[17] A very worthy Person, a true Lover of his Country, and whose Virtues I highly esteem, was lately pleased, in discoursing on this matter, to offer a refinement upon my Scheme. He said, that many Gentlemen of this Kingdom, having of late destroyed their Deer, he conceived that the want of Venison might be well supplyed by the Bodies of young Lads and Maidens, not exceeding fourteen Years of Age, nor under twelve; so great a Number of both Sexes in every County being now ready to Starve, for want of Work and Service: And these to be disposed of by their Parents if alive, or otherwise by their nearest Relations. But with due deference to so excellent a friend, and so deserving a Patriot, I cannot be altogether in his Sentiments, for as to the Males, my American acquaintance assured me from frequent Experience, that their flesh was generally Tough and Lean, like that of our School-boys, by continual exercise, and their Taste disagreeable, and to Fatten them would not answer the Charge. Then as to the Females, it would, I think, with humble Submission, be a loss to the Publick, because they soon would become Breeders themselves: And besides it is not improbable that some scrupulous People might be apt to Censure such a Practice, (although indeed very unjustly) as a little bordering upon Cruelty, which, I confess, hath always been with me the strongest objection against any Project, how well soever intended.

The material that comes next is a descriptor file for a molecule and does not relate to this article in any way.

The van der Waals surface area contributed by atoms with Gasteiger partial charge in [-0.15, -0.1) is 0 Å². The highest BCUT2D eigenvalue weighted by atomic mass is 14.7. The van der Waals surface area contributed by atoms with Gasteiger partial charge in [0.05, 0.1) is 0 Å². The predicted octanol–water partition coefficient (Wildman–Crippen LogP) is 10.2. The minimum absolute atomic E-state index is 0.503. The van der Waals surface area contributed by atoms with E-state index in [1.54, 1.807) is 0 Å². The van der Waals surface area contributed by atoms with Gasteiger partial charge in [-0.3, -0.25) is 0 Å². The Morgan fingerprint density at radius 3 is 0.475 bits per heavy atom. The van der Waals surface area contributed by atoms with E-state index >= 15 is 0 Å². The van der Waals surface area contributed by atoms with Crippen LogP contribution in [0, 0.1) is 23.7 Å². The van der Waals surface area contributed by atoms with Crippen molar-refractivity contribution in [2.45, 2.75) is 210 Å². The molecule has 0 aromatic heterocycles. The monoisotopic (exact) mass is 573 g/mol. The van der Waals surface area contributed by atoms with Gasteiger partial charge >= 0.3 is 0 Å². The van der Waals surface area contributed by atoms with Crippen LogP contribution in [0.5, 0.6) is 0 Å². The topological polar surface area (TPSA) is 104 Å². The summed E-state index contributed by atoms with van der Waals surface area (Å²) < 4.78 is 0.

[18] But in order to justify my friend, he confessed, that this expedient was put into his head by the famous Sallmanaazor, 19  a Native of the Island Formosa, who came from thence to London, above twenty Years ago, and in Conversation told my friend, that in his Country when any young Person happened to be put to Death, the Executioner sold the Carcass to Persons of Quality, as a prime Dainty, and that, in his Time, the Body of a plump Girl of fifteen, who was crucifyed for an attempt to Poison the Emperor, was sold to his Imperial Majesty's prime Minister of State, and other great Mandarins 20  of the Court, in Joints from the Gibbet, 21  at four hundred Crowns. Neither indeed can I deny, that if the same use were made of several plump young Girls in this Town, who, without one single Groat 22  to their Fortunes, cannot stir abroad without a Chair, 23  and appear at a Play-House, and Assemblies in Foreign fineries, which they never will Pay for; the Kingdom would not be the worse.

[19] Some Persons of a desponding Spirit are in great concern about that vast Number of poor People, who are aged, diseased, or maimed, and I have been desired to imploy my thoughts what Course may be taken, to ease the Nation of so grievous an Incumbrance. But I am not in the least pain upon that matter, because it is very well known, that they are every Day dying, and rotting, by cold, and famine, and filth, and vermin, as fast as can be reasonably expected. And as to the younger Labourers they are now in almost as hopeful a Condition. They cannot get Work, and consequently pine away from want of Nourishment, to a degree, that if at any time they are accidentally hired to common Labour, they have not strength to perform it, and thus the Country and themselves are happily delivered from the Evils to come.